Universal Precaution states that we all should treat blood and certain bodily fluids as potentially infectious, regardless of the known status of the source individual. This approach helps minimize the risk of exposure to bloodborne pathogens.
In this blog, we are going to dive into the threats and risks that Bloodborne Pathogens (BBP) pose on health care workers and our SCU employees as they clean the aftermath of death.
What Are Bloodborne Pathogens?
Bloodborne pathogens are microorganisms, such as viruses and bacteria, that can be present in human blood and other bodily fluids. These pathogens have the potential to cause diseases when transmitted from an infected individual to a non-infected person. Examples of bloodborne pathogens include Hepatitis B (HBV), Hepatitis C (HCV), and Human Immunodeficiency Virus (HIV).
Modes of Transmission
Here are two main routes Bloodborne pathogens can be transmitted in this industry
- Direct Contact: The most common mode of transmission is direct contact with infected blood or bodily fluids. This can occur through needlestick injuries, cuts, or splashes onto mucous membranes or broken skin.
- Contaminated Objects: Pathogens can survive on surfaces for extended periods, making it crucial to handle contaminated objects, such as needles or sharp instruments, with care. Accidental needle pricks or cuts from contaminated objects can lead to infection.
Prevention and ensuring proper safety measures are key in reducing the risk of any of our employees or customers contracting bloodborne pathogens. Here are some essential preventive measures that we received from IICRC in our certification.
Elimination: This is the number one way to ensure that all biohazard has been eradicated. Proper removal means adhering to the necessary standards and regulations of proper biohazard disposal that is set in place in each state. The decision to clean or remove mainly depends on the porosity of the item that contains biohazard. When in doubt, it’s always best to remove.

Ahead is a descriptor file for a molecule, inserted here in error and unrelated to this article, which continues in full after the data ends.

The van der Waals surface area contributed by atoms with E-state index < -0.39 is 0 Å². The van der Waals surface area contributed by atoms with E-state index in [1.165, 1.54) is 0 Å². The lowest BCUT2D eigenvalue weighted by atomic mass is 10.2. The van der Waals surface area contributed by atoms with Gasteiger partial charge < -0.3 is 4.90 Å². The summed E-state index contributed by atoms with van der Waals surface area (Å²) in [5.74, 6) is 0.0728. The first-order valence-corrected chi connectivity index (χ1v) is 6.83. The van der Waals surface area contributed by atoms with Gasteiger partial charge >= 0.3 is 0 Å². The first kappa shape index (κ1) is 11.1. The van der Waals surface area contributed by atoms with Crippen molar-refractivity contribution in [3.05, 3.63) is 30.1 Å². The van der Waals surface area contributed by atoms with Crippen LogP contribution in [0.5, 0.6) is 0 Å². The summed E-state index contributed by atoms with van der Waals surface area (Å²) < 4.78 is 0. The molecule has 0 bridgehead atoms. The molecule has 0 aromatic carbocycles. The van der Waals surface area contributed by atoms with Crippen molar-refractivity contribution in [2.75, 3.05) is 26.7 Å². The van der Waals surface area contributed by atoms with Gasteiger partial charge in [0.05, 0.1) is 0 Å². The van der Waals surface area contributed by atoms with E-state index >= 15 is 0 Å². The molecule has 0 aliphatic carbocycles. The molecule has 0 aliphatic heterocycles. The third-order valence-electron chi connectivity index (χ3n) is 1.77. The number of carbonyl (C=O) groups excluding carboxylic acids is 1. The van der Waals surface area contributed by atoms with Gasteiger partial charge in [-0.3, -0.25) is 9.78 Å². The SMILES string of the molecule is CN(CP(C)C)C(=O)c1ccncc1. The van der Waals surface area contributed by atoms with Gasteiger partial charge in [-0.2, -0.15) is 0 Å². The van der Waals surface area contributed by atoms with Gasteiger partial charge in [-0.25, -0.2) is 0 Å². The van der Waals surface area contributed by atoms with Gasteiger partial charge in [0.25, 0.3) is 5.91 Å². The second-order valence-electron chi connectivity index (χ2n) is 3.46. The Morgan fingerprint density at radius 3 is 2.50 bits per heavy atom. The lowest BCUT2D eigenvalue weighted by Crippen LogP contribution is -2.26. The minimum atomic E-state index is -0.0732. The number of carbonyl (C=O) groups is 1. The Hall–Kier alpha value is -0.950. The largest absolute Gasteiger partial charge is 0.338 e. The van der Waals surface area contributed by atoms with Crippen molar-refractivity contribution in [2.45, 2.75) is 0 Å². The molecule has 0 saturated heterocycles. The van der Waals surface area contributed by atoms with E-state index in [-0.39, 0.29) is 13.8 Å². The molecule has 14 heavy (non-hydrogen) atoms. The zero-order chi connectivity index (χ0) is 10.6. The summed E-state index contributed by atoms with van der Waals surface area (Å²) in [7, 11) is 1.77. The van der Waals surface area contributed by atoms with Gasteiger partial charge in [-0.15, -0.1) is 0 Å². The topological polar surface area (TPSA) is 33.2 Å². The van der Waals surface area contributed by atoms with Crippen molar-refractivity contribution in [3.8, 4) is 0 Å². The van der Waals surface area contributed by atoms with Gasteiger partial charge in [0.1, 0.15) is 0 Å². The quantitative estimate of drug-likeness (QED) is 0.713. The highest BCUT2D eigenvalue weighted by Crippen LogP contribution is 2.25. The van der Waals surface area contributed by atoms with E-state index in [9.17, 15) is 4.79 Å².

Substitution: Replacing a hazardous material, equipment, or process with a safer alternative. For instance, using safer medical devices that are less likely to cause needle stick injuries or using engineered safer needle devices can be considered substitutes to minimize the risk of exposure to bloodborne pathogens.
Engineering controls: Include such items as: the use of warning signs, plastic barriers (containment), grounded electrical equipment, safe ladder use, safe use of scaffolding, lock out of electrical energy sources when cleaning machines, etc.
Administrative controls: Include such items as: safety programs at the employer
level, emergency planning to organize employee response to workplace
emergencies, scheduling workers to rotate in and out of the working environment,
appropriate work shifts, conducting safety meetings, etc.
Personal protection: Includes various devices referred to as personal protective
equipment (PPE). Protective equipment is intended to protect an employee’s body
from all potential exposures and could include protective clothing, respiratory devices, protective shields, as well as eye, face, head, hand and foot protective equipment, if needed.
By understanding and adhering to the “Hierarchy of Controls,” we minimize the risk of contracting bloodborne pathogens that could be hazardous to someone’s health.
Often, we see homeowners, property managers, and tenants try to save a buck by cleaning themselves or hiring their friend. This poses major concerns and is a huge liability for the worker’s health and for the owner.
Bloodborne Pathogens are not to be overlooked or neglected when it comes to dealing with blood, bodily fluids, or human or feces. Please contact your local Death and Trauma cleanup company which can ensure that the job is done right the first time.
Your health is more important!
For more information, please visit scuservices.com and go to Resources.
Disclaimer: The information provided in this blog post is for educational purposes only and should not be considered medical advice. Always consult with a qualified healthcare professional or your organization’s occupational health and safety department for specific guidance on bloodborne pathogen prevention and control.